By Vikas Vaidya:
‘Urban Greening Guidelines, 2014 is the outcome of blatant and random concretisation of pavements in Indian cities. Of late, a number of Urban Development Authorities and Urban Local Bodies have undertaken large scale concretisation of pavements which has resulted in destruction of a large number of trees by first rendering those weak and reducing their lives and consequently most of them falling down on account of moderate winds and storms. In 2000, Ministry of Urban Affairs and Employment had published Guidelines for Greening of Urban Areas and Landscaping. Prior to this, in 1980, Town and Country Planning Organisation (TCPO) had published Guide on Plant Materials for Landscaping in India. While preparing the Urban Greening Guidelines, both the documents have been extensively referred in the context of integrating urban greens in the overall planning and development scenario.
The guidelines suggests steps for protection of trees and enhancing their lives while undertaking concretisation of pavements.’ This was the foreward written by J B Kshirsagar, Chief Planner in the booklet Urban Green Guidelines issued in 2014 by The Metropolitan and UT Division of TCPO, Government of India. Several such guidelines, rules are written but Government’s own bodies don’t follow the same. It is evident from what the authorities have done to the green cover in Nagpur city. There is a keen competition for space in urban areas.
Trees are often found growing in tree pits or planters surrounded with concrete in a paved area, with solid paving very close to the tree trunks. These trees often suffer from severely restricted growing space and the lack of air and water under impermeable surfaces. In some cases, tree roots grow vigorously and even damage the pavement. While in other situations, roots may be cut off or damaged during pavement repair work. In the same guidelines it is said, “It has been observed that many trees and tree branches have fallen in various cities owing to heavy rain and wind. Strong winds apart, concretisation of pavements has much to do with the falling of trees.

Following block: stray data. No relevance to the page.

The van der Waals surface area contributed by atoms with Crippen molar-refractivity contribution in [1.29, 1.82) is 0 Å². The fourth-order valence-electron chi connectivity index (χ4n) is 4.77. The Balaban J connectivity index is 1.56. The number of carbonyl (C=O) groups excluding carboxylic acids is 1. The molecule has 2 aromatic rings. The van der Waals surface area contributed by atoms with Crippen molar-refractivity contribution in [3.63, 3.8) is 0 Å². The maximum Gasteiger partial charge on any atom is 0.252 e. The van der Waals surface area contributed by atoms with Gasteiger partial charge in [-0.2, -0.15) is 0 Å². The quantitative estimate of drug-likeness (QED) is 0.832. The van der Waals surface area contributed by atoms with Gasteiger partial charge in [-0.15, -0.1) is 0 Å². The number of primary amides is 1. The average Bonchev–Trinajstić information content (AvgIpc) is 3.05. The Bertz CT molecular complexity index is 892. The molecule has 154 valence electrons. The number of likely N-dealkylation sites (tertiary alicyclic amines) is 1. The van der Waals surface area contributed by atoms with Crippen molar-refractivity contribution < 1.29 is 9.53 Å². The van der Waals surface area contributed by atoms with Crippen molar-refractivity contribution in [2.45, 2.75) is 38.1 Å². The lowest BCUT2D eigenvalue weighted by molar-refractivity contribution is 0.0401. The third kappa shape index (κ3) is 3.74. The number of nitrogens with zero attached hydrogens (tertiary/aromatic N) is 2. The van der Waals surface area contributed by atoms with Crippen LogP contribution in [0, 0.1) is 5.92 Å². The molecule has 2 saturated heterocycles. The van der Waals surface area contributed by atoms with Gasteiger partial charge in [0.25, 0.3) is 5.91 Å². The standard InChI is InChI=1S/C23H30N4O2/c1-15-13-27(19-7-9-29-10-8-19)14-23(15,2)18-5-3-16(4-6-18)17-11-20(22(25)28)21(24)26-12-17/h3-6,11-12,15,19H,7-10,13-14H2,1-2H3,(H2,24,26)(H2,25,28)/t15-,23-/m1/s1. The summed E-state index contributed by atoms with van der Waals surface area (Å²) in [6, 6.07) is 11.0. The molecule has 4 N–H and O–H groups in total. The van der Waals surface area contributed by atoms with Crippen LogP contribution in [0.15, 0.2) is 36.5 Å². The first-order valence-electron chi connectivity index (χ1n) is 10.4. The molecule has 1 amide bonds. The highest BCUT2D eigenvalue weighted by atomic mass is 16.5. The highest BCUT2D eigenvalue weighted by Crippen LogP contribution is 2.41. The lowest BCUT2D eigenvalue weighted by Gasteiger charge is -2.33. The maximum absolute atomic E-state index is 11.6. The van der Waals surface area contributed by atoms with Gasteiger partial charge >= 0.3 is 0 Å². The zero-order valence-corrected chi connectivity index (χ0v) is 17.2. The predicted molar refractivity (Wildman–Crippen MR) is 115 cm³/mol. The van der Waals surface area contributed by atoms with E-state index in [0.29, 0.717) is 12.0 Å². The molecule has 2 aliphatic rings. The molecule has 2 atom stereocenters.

Many of the trees are those planted on roadsides as well as on central verges. Over the years, the open area around them has shrunk, having been paved or cemented. This means the roots do not have enough room to spread or grow strong enough. There is no space for new roots to form either. Other weakening factor of roadside trees - regular pruning of branches to make way for overhead utilities, often lopsided due to height, they lose strength to withstand strong winds.” The guidelines points out how the planning for conserving plants along roadside should be made. It says, “Urban green spaces are critical for making our cities sustainable, healthy and energy efficient.
However, for Urban Green Spaces to contribute to the optimum, they have to be planned, designed, developed and managed/maintained appropriately so that they are accessible both in terms of area and population coverage. It is a fact that urbanization in India will continue unabated. The Urban Green spaces generate a diverse set of ecosystems of substantial significance for human well-being and their dynamics are shaped by human activities. Many green spaces in cities that have got disconnected from the wider environment tend to lose biodiversity characteristics due to continuous construction activities. Hence, protecting green spaces in isolation will often fail to sustain the capacity of urban ecosystems to generate value and they have to be well integrated in the overall city landscape.” The guidelines have given thrust on careful maintenance of the trees.
It says, adequate space to be left around trees. A minimum area of 1.25 m x 1.25 m around the trees should be left un-cemented, widening of roads upto the trunk of trees is to be avoided as roots come under the asphalted roads which will gradually die. In case of storm, these trees may topple. Activities which adversely affect the roots are to be minimized. The guidelines guides about digging near the trees. Digging near the trees by allowing telephone, electricity, sewerage lines should be avoided to avoid root injury; sufficient space should be left along the ground for the trees. In no case should roots be exposed. Compactness of soil should be avoided within at least 1.25 m around the tree trunk. Perforated metallic frame may be used for this purpose. Soil surveys around the trees should be done by removing stones.